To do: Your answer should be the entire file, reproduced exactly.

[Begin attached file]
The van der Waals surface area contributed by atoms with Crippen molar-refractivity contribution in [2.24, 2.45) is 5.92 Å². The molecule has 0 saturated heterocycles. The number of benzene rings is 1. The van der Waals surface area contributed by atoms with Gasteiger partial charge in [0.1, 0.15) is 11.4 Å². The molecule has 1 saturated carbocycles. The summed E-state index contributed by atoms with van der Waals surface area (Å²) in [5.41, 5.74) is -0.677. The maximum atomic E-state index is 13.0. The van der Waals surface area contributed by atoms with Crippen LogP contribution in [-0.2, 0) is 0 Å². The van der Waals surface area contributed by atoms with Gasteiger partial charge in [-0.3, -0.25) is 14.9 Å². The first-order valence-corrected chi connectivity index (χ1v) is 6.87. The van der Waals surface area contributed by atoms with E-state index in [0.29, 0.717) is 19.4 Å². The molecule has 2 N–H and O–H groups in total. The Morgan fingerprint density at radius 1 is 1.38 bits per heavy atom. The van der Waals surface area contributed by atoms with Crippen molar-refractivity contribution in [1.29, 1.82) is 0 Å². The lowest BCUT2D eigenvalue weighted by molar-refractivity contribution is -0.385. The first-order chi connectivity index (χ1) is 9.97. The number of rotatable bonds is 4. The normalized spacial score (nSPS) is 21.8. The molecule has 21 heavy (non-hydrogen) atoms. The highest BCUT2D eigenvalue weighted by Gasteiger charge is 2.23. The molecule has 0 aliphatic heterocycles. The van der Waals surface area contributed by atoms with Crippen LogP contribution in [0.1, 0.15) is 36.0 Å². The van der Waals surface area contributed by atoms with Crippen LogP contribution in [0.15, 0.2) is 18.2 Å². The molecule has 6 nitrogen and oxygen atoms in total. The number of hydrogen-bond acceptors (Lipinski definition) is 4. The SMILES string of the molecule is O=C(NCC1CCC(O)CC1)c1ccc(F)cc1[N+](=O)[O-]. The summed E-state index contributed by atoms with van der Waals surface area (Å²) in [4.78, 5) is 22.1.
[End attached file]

The van der Waals surface area contributed by atoms with Crippen molar-refractivity contribution in [2.24, 2.45) is 5.92 Å². The molecule has 0 saturated heterocycles. The number of benzene rings is 1. The van der Waals surface area contributed by atoms with Gasteiger partial charge in [0.1, 0.15) is 11.4 Å². The molecule has 1 saturated carbocycles. The summed E-state index contributed by atoms with van der Waals surface area (Å²) in [5.41, 5.74) is -0.677. The maximum atomic E-state index is 13.0. The van der Waals surface area contributed by atoms with Crippen LogP contribution in [-0.2, 0) is 0 Å². The van der Waals surface area contributed by atoms with Gasteiger partial charge in [-0.3, -0.25) is 14.9 Å². The first-order valence-corrected chi connectivity index (χ1v) is 6.87. The van der Waals surface area contributed by atoms with E-state index in [0.29, 0.717) is 19.4 Å². The molecule has 2 N–H and O–H groups in total. The Morgan fingerprint density at radius 1 is 1.38 bits per heavy atom. The van der Waals surface area contributed by atoms with Crippen molar-refractivity contribution in [1.29, 1.82) is 0 Å². The lowest BCUT2D eigenvalue weighted by molar-refractivity contribution is -0.385. The first-order chi connectivity index (χ1) is 9.97. The number of rotatable bonds is 4. The normalized spacial score (nSPS) is 21.8. The molecule has 21 heavy (non-hydrogen) atoms. The highest BCUT2D eigenvalue weighted by Gasteiger charge is 2.23. The molecule has 0 aliphatic heterocycles. The van der Waals surface area contributed by atoms with Crippen LogP contribution in [0.1, 0.15) is 36.0 Å². The van der Waals surface area contributed by atoms with Crippen LogP contribution in [0.15, 0.2) is 18.2 Å². The molecule has 6 nitrogen and oxygen atoms in total. The number of hydrogen-bond acceptors (Lipinski definition) is 4. The SMILES string of the molecule is O=C(NCC1CCC(O)CC1)c1ccc(F)cc1[N+](=O)[O-]. The summed E-state index contributed by atoms with van der Waals surface area (Å²) in [4.78, 5) is 22.1.